Kim’s conclusions are buttressed by findings from a 2013 study in Science that found forest loss in the tropics jumped by more than 200,000 hectares every year from 2000 to 2012. The research declared that Brazil’s recent crackdown on deforestation was negated by rising destruction in other tropical countries, such as Indonesia and Malaysia.
“Brazil is the exception, not the rule at all, in reducing its rate of deforestation,” says lead author Matt Hansen, a remote sensing scientist at the University of Maryland.
There is little disagreement, however, that deforestation has slowed in temperate regions. For one thing, the data are generally more reliable in these regions. According to the Global Forest Resources Assessment, net forest cover has actually risen in countries such as the US, Russia, and China over the past 15 years. This doesn’t mean these nations aren’t continuing to clear-cut forests, but the total amount of land devoted to forests has grown. China, for example, has undertaken ambitious forest-planting programs to combat desertification and soil erosion (although most of these are monoculture plantations rather than diverse forests).
Worldwide, Global Forest Watch—an interactive mapping tool online—has found that tree-cover loss has steadily increased (with some fluctuations) between 2001 and 2014. But Rachael Petersen, a research analyst for World Resources Institute, which operates GFW, says comparing the FAO and GFW data is like “comparing apples to oranges.” This is because FAO largely measures land-use change, while GFW covers tree-cover loss. For example, clear-cutting a forest in the southern United States is not considered deforestation by FAO so long as the land remains designated as a production forest—that is, clear-cut and regrown at regular intervals. But GFW will detect loss for that year, because the satellites see felled trees—even if forests will soon grow there again.
“Taken together, [the GFW and Global Forest Resources Assessment] data give us a more complete understanding of how forest landscapes are changing,” says Petersen.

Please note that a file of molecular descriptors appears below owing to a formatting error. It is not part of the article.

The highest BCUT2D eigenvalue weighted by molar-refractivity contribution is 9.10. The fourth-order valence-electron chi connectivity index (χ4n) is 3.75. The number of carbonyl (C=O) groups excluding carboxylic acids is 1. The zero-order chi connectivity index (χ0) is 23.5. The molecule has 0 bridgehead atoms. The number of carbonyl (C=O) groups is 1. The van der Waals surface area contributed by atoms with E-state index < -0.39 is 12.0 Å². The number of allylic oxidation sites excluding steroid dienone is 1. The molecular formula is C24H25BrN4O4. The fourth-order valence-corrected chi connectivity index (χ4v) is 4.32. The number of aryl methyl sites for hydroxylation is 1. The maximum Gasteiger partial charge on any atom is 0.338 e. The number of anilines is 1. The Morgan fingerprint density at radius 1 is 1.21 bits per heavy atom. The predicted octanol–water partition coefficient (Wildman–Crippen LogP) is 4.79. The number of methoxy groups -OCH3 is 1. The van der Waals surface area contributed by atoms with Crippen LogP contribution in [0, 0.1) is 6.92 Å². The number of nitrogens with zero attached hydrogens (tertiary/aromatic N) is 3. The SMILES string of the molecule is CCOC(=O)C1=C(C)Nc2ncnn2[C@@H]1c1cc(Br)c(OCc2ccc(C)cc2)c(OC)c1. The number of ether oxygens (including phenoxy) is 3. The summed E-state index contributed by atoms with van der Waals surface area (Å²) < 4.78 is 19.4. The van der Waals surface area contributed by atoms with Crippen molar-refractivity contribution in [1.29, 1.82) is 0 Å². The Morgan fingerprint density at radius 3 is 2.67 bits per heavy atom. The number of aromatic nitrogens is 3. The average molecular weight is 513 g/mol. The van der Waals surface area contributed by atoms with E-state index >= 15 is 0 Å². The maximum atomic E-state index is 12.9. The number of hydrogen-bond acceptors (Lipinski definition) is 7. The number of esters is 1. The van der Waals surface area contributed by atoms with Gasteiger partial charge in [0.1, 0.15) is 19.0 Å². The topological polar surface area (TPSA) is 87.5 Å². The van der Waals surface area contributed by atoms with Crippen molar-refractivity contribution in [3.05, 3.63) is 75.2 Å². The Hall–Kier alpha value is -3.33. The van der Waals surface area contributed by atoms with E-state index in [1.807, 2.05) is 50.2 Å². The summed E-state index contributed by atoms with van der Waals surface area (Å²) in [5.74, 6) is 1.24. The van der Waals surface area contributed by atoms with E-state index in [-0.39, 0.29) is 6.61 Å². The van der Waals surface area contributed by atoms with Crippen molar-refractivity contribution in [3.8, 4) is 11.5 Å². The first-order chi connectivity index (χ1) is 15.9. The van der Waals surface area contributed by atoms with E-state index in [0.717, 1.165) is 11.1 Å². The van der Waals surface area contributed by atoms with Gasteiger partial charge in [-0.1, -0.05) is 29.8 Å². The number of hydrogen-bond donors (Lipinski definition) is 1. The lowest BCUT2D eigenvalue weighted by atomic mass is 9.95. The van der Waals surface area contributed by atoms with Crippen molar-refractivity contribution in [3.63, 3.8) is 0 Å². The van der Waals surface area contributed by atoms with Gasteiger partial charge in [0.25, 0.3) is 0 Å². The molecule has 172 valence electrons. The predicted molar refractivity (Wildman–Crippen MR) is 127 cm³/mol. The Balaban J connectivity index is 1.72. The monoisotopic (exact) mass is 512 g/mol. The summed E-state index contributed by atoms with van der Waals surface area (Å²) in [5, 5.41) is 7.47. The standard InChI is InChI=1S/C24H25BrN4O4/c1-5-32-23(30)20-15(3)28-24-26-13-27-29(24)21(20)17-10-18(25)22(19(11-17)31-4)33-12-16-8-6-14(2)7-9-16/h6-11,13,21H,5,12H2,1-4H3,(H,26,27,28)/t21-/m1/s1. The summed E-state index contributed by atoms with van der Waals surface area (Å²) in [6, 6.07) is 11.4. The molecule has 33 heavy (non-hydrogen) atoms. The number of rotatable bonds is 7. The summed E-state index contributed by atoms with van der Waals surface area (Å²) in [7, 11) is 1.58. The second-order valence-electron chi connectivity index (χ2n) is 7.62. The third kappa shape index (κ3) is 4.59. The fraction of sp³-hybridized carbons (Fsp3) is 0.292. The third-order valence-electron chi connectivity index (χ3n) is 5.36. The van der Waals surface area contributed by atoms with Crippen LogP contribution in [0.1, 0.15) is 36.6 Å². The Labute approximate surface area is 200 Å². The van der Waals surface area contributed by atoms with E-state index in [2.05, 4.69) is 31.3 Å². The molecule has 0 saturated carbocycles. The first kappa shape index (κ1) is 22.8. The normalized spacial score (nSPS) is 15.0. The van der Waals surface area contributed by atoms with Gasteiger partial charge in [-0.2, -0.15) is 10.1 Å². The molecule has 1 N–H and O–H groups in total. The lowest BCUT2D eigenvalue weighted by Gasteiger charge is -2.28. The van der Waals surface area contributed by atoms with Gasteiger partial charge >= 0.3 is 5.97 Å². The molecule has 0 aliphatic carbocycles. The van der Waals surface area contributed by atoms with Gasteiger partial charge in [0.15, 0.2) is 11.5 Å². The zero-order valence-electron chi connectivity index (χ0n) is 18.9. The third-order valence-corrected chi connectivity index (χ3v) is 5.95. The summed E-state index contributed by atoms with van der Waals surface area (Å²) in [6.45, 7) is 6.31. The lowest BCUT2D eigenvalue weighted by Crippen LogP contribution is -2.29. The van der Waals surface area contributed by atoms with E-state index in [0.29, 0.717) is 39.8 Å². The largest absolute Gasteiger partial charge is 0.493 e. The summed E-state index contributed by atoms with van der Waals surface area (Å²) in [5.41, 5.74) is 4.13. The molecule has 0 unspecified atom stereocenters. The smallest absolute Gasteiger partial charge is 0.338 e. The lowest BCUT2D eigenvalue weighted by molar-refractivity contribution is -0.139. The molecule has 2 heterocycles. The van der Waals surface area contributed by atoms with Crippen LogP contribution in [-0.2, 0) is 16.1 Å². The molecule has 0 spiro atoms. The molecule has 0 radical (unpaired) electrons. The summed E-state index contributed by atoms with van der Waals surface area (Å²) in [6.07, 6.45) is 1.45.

Another major issue plaguing the data today is whether monoculture plantations should be counted as forests. FAO says it does not include oil palm plantations or fruit tree monocultures under its definition of forests, but it does include pulp and paper plantations as well as replanting efforts that usually depend on a single species. And most analyses of satellite data sets don’t distinguish between forest plantations and diverse forests, meaning that research dependent on satellites usually counts mature oil palm, rubber, acacia, or other plantations as forest simply because from the a bird’s eye view they look like forest.
But the idea that any monoculture plantation is a forest drives ecologists crazy.
“They’re about as biologically similar to native forests as my front lawn,” says William Laurance, an expert on tropical forests with James Cook University in Australia.
In the end, no measurement of deforestation is without fault. But, ultimately, we may be missing the point by focusing on relative rates of global deforestation. Even if we go with the best-case slowdown scenario, deforestation is still happening at an unsustainable pace. Every year, our planet has less forest than it did before—and much less primary forest. Every year, more species—many of them not even named—become threatened with extinction or go extinct. And every year more planet-warming carbon enters the atmosphere from destroyed forests.
This is nowhere more evident than in Indonesia, which in 2015 saw 2.1 million hectares (5.2 million acres) of land—much of it peat and rain forest—go up in smoke.
During the dry season, farmers and plantations routinely clear peat and rainforest in Indonesia by burning it, creating a toxic haze that blankets the wider region. But last year—due in part to El Niño and global warming—the fires proved particularly fierce and long lasting. Erik Meijaard, an Indonesia-based ecologist, dubbed them “the biggest environmental crime of the 21st century” even as the months-long crisis failed to capture anywhere near the global media attention as the Deepwater Horizon oil spill in the Gulf of Mexico in 2010.
In all, the disaster resulted in the direct deaths of 21 people, at least half a million acute respiratory infections, hundreds of cancelled flights, and immeasurable impacts to wildlife. The World Bank estimated a total loss to the Indonesian economy estimated at more than $16 billion. It also released a carbon bomb: At the height, the fires emitted more carbon dioxide on a daily basis than the entire US economy.